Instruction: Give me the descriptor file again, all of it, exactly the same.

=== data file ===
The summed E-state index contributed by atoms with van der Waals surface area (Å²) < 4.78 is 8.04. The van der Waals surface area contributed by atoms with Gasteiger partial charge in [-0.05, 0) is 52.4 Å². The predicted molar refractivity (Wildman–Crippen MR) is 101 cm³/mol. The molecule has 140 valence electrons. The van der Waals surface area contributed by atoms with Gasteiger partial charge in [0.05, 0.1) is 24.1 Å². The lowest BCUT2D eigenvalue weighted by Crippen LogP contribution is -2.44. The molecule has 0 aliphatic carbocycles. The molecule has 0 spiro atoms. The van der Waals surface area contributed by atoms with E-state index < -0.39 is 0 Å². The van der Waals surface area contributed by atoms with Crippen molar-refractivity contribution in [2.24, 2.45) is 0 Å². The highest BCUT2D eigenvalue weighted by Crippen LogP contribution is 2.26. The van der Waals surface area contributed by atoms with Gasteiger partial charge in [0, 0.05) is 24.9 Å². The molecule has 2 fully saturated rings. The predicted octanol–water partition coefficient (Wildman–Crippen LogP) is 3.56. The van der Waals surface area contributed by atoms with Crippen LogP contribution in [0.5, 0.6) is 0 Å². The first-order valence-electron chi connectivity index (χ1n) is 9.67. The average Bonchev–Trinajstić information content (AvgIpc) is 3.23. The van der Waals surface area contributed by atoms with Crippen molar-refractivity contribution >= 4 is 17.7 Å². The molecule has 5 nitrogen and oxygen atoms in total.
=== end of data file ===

The summed E-state index contributed by atoms with van der Waals surface area (Å²) < 4.78 is 8.04. The van der Waals surface area contributed by atoms with Gasteiger partial charge in [-0.05, 0) is 52.4 Å². The predicted molar refractivity (Wildman–Crippen MR) is 101 cm³/mol. The molecule has 140 valence electrons. The van der Waals surface area contributed by atoms with Gasteiger partial charge in [0.05, 0.1) is 24.1 Å². The lowest BCUT2D eigenvalue weighted by Crippen LogP contribution is -2.44. The molecule has 0 aliphatic carbocycles. The molecule has 0 spiro atoms. The van der Waals surface area contributed by atoms with E-state index < -0.39 is 0 Å². The van der Waals surface area contributed by atoms with Crippen molar-refractivity contribution in [2.24, 2.45) is 0 Å². The highest BCUT2D eigenvalue weighted by Crippen LogP contribution is 2.26. The van der Waals surface area contributed by atoms with Gasteiger partial charge in [0, 0.05) is 24.9 Å². The molecule has 2 fully saturated rings. The predicted octanol–water partition coefficient (Wildman–Crippen LogP) is 3.56. The van der Waals surface area contributed by atoms with Crippen LogP contribution in [0.5, 0.6) is 0 Å². The first-order valence-electron chi connectivity index (χ1n) is 9.67. The average Bonchev–Trinajstić information content (AvgIpc) is 3.23. The van der Waals surface area contributed by atoms with Crippen molar-refractivity contribution >= 4 is 17.7 Å². The molecule has 5 nitrogen and oxygen atoms in total.